The Courage it takes to Lead

DustyLeadership, Personal MasteryLeave a Comment

It seems to me that the world is stuck. We have political parties with seemingly irreconcilable differences, polarizing opinions on guns, abortion, the environment, with no signs of compromise and no apparent hope of resolution. The rancor from all sides has devolved to a single position: “Just say no.” No matter what price there is to pay. I’ve spent my life thinking about leadership and courage and over the next several posts to these pages I will offer my thoughts on the Courage it takes to Lead.

 

Any time we go after what we most want, or pursue something of importance, courage is required. It takes courage to step out of the queue and pursue a dream, or to reach for your heart’s desire. It means taking risks. It means letting go of the status quo and striving to create something that different parts of your psyche may doubt. It means facing hardship, ridicule, embarrassment, possibly failure and, worst of all, your own internal criticism.

 

Courage is required because to live from the authentic center of who you are, and to pursue or protect what is most precious to you, is not easy in our society. Many naysayers, well-meaning colleagues, and friends, as well as the fearful inner voices within us, try to keep us in line. We are challenged to keep quiet, to conform, to step back into pre-assigned roles and ways of behaving. We are assailed by inner doubts and fears, sometimes by threats, but most often by misunderstanding and puzzlement, or by the not-so-subtle judgments of those who don’t understand what we are doing, or who may be threatened by our increasing authenticity.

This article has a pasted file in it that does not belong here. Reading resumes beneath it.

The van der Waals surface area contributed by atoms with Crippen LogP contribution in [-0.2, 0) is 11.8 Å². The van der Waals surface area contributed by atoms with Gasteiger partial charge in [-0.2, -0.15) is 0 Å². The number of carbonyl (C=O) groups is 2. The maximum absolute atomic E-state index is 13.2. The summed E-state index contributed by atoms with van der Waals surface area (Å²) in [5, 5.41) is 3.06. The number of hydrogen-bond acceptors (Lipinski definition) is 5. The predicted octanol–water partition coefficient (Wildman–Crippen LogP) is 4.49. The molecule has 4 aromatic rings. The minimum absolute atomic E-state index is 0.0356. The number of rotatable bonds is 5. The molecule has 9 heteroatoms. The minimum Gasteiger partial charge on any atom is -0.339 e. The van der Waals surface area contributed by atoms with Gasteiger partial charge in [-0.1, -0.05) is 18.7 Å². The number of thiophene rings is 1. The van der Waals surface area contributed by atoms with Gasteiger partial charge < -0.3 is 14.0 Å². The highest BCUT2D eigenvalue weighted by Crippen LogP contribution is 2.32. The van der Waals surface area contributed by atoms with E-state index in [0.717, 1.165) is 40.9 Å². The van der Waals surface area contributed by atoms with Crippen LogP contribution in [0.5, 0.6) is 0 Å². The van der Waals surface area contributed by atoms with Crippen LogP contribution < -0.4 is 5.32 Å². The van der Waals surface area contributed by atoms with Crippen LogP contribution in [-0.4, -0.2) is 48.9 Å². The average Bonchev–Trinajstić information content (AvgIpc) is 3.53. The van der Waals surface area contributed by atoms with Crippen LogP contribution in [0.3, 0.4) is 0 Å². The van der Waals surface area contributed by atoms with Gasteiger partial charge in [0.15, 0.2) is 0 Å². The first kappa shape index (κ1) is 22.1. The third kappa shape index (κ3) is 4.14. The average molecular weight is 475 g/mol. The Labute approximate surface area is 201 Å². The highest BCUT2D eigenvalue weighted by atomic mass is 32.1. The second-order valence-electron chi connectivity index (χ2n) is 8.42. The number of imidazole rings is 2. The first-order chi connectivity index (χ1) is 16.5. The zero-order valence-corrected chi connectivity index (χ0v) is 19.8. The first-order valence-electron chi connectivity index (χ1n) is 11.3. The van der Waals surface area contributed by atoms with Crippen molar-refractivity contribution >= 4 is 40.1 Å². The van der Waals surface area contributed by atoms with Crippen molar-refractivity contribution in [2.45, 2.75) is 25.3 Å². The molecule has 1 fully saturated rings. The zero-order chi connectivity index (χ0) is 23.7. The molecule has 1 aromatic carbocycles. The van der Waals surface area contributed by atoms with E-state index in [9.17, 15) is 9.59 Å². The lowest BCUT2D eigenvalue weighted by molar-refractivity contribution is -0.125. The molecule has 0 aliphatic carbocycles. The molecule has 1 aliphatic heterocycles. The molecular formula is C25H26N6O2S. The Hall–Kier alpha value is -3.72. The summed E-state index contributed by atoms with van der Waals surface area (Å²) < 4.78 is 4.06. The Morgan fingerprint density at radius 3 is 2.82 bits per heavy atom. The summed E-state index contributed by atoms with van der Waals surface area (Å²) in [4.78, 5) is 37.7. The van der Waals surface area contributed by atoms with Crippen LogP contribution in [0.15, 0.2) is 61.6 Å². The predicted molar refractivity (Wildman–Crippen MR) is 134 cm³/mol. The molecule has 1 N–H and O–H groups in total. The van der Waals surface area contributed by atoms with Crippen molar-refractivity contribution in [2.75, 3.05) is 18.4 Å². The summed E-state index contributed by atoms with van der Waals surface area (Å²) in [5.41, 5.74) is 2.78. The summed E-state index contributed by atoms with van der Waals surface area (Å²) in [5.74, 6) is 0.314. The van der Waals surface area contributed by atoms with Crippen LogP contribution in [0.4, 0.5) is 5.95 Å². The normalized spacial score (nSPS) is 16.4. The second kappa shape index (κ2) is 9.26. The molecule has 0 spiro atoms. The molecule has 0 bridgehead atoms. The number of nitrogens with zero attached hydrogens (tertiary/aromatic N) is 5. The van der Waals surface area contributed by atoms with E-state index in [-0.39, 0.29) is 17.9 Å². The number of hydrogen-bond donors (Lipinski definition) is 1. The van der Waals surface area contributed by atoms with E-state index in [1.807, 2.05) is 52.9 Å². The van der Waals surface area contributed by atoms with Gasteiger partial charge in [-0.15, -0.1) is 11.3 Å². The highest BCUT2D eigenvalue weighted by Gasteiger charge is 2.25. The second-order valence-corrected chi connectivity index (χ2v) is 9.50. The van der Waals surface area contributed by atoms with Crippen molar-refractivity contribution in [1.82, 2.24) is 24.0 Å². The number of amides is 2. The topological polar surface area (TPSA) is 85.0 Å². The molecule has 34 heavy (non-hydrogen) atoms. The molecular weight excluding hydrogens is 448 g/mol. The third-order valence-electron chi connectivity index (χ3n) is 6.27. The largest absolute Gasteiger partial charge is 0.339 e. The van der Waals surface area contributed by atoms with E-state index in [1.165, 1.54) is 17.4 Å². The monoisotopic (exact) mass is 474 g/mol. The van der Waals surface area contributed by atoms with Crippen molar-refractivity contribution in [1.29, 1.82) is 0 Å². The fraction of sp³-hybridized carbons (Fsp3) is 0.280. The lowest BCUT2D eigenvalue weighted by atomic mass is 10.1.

I am convinced that courage is desperately needed if we are to live lives of purpose, meaning, love and fulfillment. Courage today is in short supply. The failure to find courage has led to an increasingly fragmented society filled with divisive personal and institutional agendas. Our political leaders, for the most part, demonstrate a penchant for expediency and the “quick fix,” lacking the courage to tell the truth to the electorate. Many industrial leaders have also failed to demonstrate courage, seeking the lowest common denominator and the easiest answers when faced with the toughest questions and challenges in our rapidly evolving “information revolution.” Candor and facing tough choices require courage, and courage could make great leaders of these same people if they, if we, could exercise it.

 

As a society we lack courage to face the truth about how we have been living and the decisions we have been making or avoiding. It is time to wake up and face the current realities of our age. We must somehow find within ourselves the heart to open our eyes and look beyond our expectations, hopes, fears, and past beliefs if we are to gaze unflinchingly upon what stands before us and what we must do.

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